Rick Barnes places a lot of emphasis on defense, and this year’s Tennessee basketball team is one of the best defensive teams in school history. They showed up again Tuesday night, holding the Mississippi State Bulldogs to just 53 points.
However, the story in this game was offense. UT scored 83 points against a team that throws multiple defensive looks in a game under new head coach Chris Jans.
Five different players scored double figures in this one. Tennessee basketball shot 69 percent from the field and hit 12-of-21 from three.
“We made shots,” Barnes said in his postgame press conference. “I mean, there’s no doubt about it. Obviously, I’ve always said making shots makes up for a multitude of sins.”
With a red-hot offense and a consistently great defense, the Vols were able to jump out to a 16-0 lead six minutes into the game. They finished the first half with 46 points.
Leading the way for Rocky Top was Santiago Vescovi. He finished the game with 14 points, going 4-of-8 from the three-point line and hitting two free throws.
Barnes touted the Vols’ ability to handle a defense that switches and throws multiple looks. That was less than a week after playing the Ole Miss Rebels, who usually stick to a matchup 1-3-1 zone under Kermit Davis.
“That is the one thing I will tell you, we as a staff were really pleased with how our guys handled with what we worked on,” he said. “We had to learn how to play against teams that switch one through five and one through four. Those teams are really trying to keep you out of rhythm.”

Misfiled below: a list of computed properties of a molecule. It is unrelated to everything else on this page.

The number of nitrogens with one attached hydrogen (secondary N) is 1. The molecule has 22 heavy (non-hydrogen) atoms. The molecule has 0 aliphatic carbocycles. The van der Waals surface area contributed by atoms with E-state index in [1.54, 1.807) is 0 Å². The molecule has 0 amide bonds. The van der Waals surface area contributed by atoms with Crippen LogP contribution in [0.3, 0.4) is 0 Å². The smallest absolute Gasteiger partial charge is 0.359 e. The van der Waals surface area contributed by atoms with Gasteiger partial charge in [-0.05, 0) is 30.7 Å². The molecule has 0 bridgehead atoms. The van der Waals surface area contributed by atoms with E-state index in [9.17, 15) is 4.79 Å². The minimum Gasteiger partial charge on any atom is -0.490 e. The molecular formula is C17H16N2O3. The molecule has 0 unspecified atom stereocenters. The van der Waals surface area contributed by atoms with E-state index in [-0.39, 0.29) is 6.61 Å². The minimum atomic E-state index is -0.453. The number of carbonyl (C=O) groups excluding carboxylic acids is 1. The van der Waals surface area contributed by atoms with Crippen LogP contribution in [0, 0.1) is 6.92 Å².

While Vescovi shot the ball well, Mississippi State’s switches required the Vols to turn to their bigs. It worked, as Uros Plavsic and Olivier Nkamhoua each had 10 points. Tobe Awaka had nine points and six rebounds.
Julian Phillips was the star of those bigs, though, as he had 11 points and seven rebounds. Those four players were a combined 19-of-21 from the field.
“We got a little bit there where I thought we were looking for the (3-point shot), but our post guy did a really good job of fighting for space and we moved the ball,” Barnes said. “They switched defenses, and our guards got the ball where they needed to get it when they needed to get it there.”
Coming off the bench, Zakei Zeigler was the best at moving the ball for Tennessee basketball and was a huge reason for the offensive efficiency. The Vols finished with 28 assists.
Zeigler himself had 10 of those assists with only two turnovers. He also had 11 points, making him the only player to register a double-double. Add in three steals, and he was probably the best player on the court.
“Obviously it’s good when you see guys that, you need to see them making shots, make them, but I thought his command of what we needed to do was maybe as good as it’s ever been,” Barnes said of Zeigler. “We had to be good to execute, the way they play and what they make you do. For him to do what he does on the defensive end, then play the kind of floor game he played on the offensive end, is pretty impressive.”
Josiah-Jordan James also returned to the court and finished with eight points and four assists on 3-of-5 shooting. He also had a steal in 17 minutes of play.
That was helpful to the offense, according to Barnes, as Tennessee basketball was able to get its stars more rest. Barnes said the key for the Vols taking off on that side of the ball is for players to not have to log so many minutes.
“When we start getting everyone back together, I do think we’ll get in a rhythm,” he said. “I think if we can get the minutes down, you have guys that play as hard as some of our guys do defensively, they are getting up around the 30, 32, 33 minutes, it is hard to be a good offensive player.”